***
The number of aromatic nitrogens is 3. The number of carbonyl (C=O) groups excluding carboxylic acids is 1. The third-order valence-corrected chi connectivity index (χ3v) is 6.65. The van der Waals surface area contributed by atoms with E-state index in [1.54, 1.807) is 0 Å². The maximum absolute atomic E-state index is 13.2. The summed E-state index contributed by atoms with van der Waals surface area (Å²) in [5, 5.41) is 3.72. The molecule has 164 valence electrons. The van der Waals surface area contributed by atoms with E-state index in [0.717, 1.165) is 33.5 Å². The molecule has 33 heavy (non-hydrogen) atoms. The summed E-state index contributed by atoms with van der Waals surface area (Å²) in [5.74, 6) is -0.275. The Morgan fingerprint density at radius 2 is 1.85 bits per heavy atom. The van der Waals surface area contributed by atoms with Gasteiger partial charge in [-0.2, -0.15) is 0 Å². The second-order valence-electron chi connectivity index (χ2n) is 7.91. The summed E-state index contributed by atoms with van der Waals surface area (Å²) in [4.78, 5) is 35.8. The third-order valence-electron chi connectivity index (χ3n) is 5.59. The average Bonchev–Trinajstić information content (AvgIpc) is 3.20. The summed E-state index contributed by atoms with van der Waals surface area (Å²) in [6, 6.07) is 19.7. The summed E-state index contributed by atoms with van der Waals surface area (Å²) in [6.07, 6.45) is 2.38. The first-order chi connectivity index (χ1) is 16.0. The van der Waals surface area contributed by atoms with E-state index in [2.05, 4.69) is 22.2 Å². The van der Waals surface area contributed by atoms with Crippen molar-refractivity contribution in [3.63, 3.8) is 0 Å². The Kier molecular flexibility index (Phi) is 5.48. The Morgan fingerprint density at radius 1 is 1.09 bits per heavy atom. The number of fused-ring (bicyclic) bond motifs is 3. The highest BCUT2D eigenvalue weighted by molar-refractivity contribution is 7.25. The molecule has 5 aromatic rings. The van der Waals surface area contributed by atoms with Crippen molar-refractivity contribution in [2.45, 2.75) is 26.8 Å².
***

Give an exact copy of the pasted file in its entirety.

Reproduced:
The number of aromatic nitrogens is 3. The number of carbonyl (C=O) groups excluding carboxylic acids is 1. The third-order valence-corrected chi connectivity index (χ3v) is 6.65. The van der Waals surface area contributed by atoms with E-state index in [1.54, 1.807) is 0 Å². The maximum absolute atomic E-state index is 13.2. The summed E-state index contributed by atoms with van der Waals surface area (Å²) in [5, 5.41) is 3.72. The molecule has 164 valence electrons. The van der Waals surface area contributed by atoms with E-state index in [0.717, 1.165) is 33.5 Å². The molecule has 33 heavy (non-hydrogen) atoms. The summed E-state index contributed by atoms with van der Waals surface area (Å²) in [5.74, 6) is -0.275. The Morgan fingerprint density at radius 2 is 1.85 bits per heavy atom. The van der Waals surface area contributed by atoms with Gasteiger partial charge in [-0.2, -0.15) is 0 Å². The second-order valence-electron chi connectivity index (χ2n) is 7.91. The summed E-state index contributed by atoms with van der Waals surface area (Å²) in [4.78, 5) is 35.8. The third-order valence-electron chi connectivity index (χ3n) is 5.59. The average Bonchev–Trinajstić information content (AvgIpc) is 3.20. The summed E-state index contributed by atoms with van der Waals surface area (Å²) in [6, 6.07) is 19.7. The summed E-state index contributed by atoms with van der Waals surface area (Å²) in [6.07, 6.45) is 2.38. The first-order chi connectivity index (χ1) is 16.0. The van der Waals surface area contributed by atoms with E-state index in [2.05, 4.69) is 22.2 Å². The van der Waals surface area contributed by atoms with Crippen molar-refractivity contribution in [3.63, 3.8) is 0 Å². The Kier molecular flexibility index (Phi) is 5.48. The Morgan fingerprint density at radius 1 is 1.09 bits per heavy atom. The number of fused-ring (bicyclic) bond motifs is 3. The highest BCUT2D eigenvalue weighted by molar-refractivity contribution is 7.25. The molecule has 5 aromatic rings. The van der Waals surface area contributed by atoms with Crippen molar-refractivity contribution in [2.45, 2.75) is 26.8 Å².